# Divergence of Newton's law of gravitation

• bitrex
In summary: If you are unfamiliar with the divergence theorem, you can Google it for an explanation.In summary, the conversation discusses the calculation of the divergence of a gravitational field in cartesian and spherical coordinates. It is easier to compute in spherical coordinates, but the integral of the divergence over a volume is -4pi mG, leading some to write the divergence as a delta function. The proof for this is through the use of the divergence theorem and evaluating the surface integral.
bitrex
I am studying vector calculus, and I saw the following result in a physics text:

$$g = -\frac{m}{r^3}\vec{r}$$
$$r^2 = x^2 + y^2 + z^2$$
$$\vec{r} = ix + jy +kz$$

$$\nabla \cdot g = 0$$

I'm not sure how this was done. Is the product rule used somehow? What happened to the extra power of r? Thanks for any advice.

It helps to use the spherical version of divergence.
=

I don't expect you to know the spherical version (few people know it by heart), but doing that problem in cartesian coordinates is only for masochists.

This is actually an interesting problem, though. That field is the gravitational field of a point mass (or electric field of a point charge) at the origin. Since there is a nonzero field everywhere, you'd expect there to some source of the field, i.e., a point of nonzero divergence!

You'll find that if you plug your field into that formula for the divergence, it is zero everywhere but has a value of 0/0 at the origin. In many texts, they give an argument for why that field's divergence should actually be a dirac delta function (i.e., there is an infinitely small region of nonzero, finite divergence at the origin.)

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Okey.But why don't you use the cartesian coordinates, why the spherical coordinates??and why masochism.

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Computing $\nabla\cdot \vec g$ in spherical coordinates is easy. In spherical coordinates, the gravitational acceleration is

$$\vec g= -\frac {mG}{r^2}\hat r$$

Thus with the caveat that $r\ne 0$,

$$\nabla \cdot \vec g = \frac 1 {r^2} \frac {\partial}{\partial r}\left(r^2\left(-\frac {mG}{r^2}\right)\right) = \frac 1 {r^2} \frac {\partial }{\partial r}\left(-mG\right) = 0$$The masochism arises in computing it in cartesian coordinates. Try it.

D H said:
Computing $\nabla\cdot \vec g$ in spherical coordinates is easy. In spherical coordinates, the gravitational acceleration is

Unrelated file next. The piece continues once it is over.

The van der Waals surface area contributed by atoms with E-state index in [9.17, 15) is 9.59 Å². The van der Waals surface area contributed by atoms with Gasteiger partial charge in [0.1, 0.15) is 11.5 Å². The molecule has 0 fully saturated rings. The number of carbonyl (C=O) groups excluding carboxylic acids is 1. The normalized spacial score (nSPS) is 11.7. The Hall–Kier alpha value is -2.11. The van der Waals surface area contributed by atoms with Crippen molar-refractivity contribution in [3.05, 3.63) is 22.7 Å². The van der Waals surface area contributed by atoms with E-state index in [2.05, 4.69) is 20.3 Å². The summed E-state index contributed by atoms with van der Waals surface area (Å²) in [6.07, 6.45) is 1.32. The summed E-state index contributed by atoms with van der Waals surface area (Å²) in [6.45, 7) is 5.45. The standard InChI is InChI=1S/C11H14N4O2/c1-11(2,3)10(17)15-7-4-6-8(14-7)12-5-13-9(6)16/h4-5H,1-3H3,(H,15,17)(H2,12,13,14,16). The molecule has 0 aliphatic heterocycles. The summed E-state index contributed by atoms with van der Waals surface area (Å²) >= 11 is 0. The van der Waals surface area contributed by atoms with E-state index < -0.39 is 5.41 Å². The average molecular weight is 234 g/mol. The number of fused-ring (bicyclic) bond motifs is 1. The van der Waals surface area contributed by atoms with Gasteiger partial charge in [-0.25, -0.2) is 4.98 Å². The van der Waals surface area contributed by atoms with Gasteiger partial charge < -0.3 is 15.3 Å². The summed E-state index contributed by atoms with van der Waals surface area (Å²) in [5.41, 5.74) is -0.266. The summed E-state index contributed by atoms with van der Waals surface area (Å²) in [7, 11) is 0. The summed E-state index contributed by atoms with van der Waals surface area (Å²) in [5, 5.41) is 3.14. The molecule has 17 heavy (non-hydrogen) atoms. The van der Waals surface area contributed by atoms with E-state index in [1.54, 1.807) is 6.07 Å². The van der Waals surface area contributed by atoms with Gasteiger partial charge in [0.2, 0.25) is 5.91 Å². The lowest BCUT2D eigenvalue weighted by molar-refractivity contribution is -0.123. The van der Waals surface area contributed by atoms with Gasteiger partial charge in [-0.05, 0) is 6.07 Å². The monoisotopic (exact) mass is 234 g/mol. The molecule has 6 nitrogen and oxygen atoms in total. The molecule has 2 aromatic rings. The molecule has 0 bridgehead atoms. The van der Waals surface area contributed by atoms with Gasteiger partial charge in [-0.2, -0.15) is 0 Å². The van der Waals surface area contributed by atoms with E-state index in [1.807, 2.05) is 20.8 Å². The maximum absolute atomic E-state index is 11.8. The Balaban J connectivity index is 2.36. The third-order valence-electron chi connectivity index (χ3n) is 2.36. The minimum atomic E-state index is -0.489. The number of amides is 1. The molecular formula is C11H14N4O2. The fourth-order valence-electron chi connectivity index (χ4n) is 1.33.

$$\vec g= -\frac {mG}{r^2}\hat r$$

Thus with the caveat that $r\ne 0$,

$$\nabla \cdot \vec g = \frac 1 {r^2} \frac {\partial}{\partial r}\left(r^2\left(-\frac {mG}{r^2}\right)\right) = \frac 1 {r^2} \frac {\partial }{\partial r}\left(-mG\right) = 0$$

The masochism arises in computing it in cartesian coordinates. Try it.

But the divergence of gravitational acceleration could be $$-4\pi.GM$$ isn't it.

coki2000 said:
But the divergence of gravitational acceleration could be $$-4\pi.GM$$ isn't it.
You are thinking of the integral of the divergence over some volume,

$$\iiint_V \nabla \cdot \vec g \, dV = \oint_S \vec g \cdot d\vec S = -4\pi mG$$

This is why some write the divergence as a (three dimensional) delta function.

D H said:
You are thinking of the integral of the divergence over some volume,

$$\int_V \nabla \cdot \vec g \, dV = \oint_S \vec g \cdot d\vec S = -4\pi mG$$

This is why some write the divergence as a (three dimensional) delta function.

Thanks.Alright what is its proof that $$\int_V \nabla \cdot \vec g \, dV = \oint_S \vec g \cdot d\vec S = -4\pi mG$$? Do you explain to me?

The first equality is the divergence theorem. The second equality results from evaluating the surface integral.

## What is the divergence of Newton's law of gravitation?

The divergence of Newton's law of gravitation refers to the discrepancy between the predictions of Newton's law and the observations of astronomical phenomena, such as the orbit of Mercury, that cannot be fully explained by the law.

## Why is there a divergence in Newton's law of gravitation?

The divergence is primarily due to the fact that Newton's law is based on the assumption of a static, homogeneous, and isotropic universe, which does not accurately reflect the complexities of the universe. Additionally, it does not take into account the effects of relativity and quantum mechanics.

## How does Einstein's theory of general relativity address the divergence?

Einstein's theory of general relativity provides a more comprehensive and accurate explanation of gravity by incorporating the concept of spacetime curvature and the effects of mass and energy on it. This theory has been able to successfully explain the discrepancies observed in the orbits of planets and other astronomical phenomena.

## What evidence supports the divergence of Newton's law of gravitation?

The most prominent evidence for the divergence of Newton's law is the precession of Mercury's orbit, which cannot be fully explained by the law and requires the use of general relativity. Other evidence includes the bending of light by massive objects, the gravitational redshift, and the observation of gravitational waves.

## Is Newton's law of gravitation still useful despite the divergence?

Yes, Newton's law of gravitation is still useful for making predictions in most situations and is still the basis for many calculations in classical mechanics. However, it is not sufficient to fully explain the behavior of gravity in extreme cases or on a cosmic scale, where the effects of general relativity become more significant.

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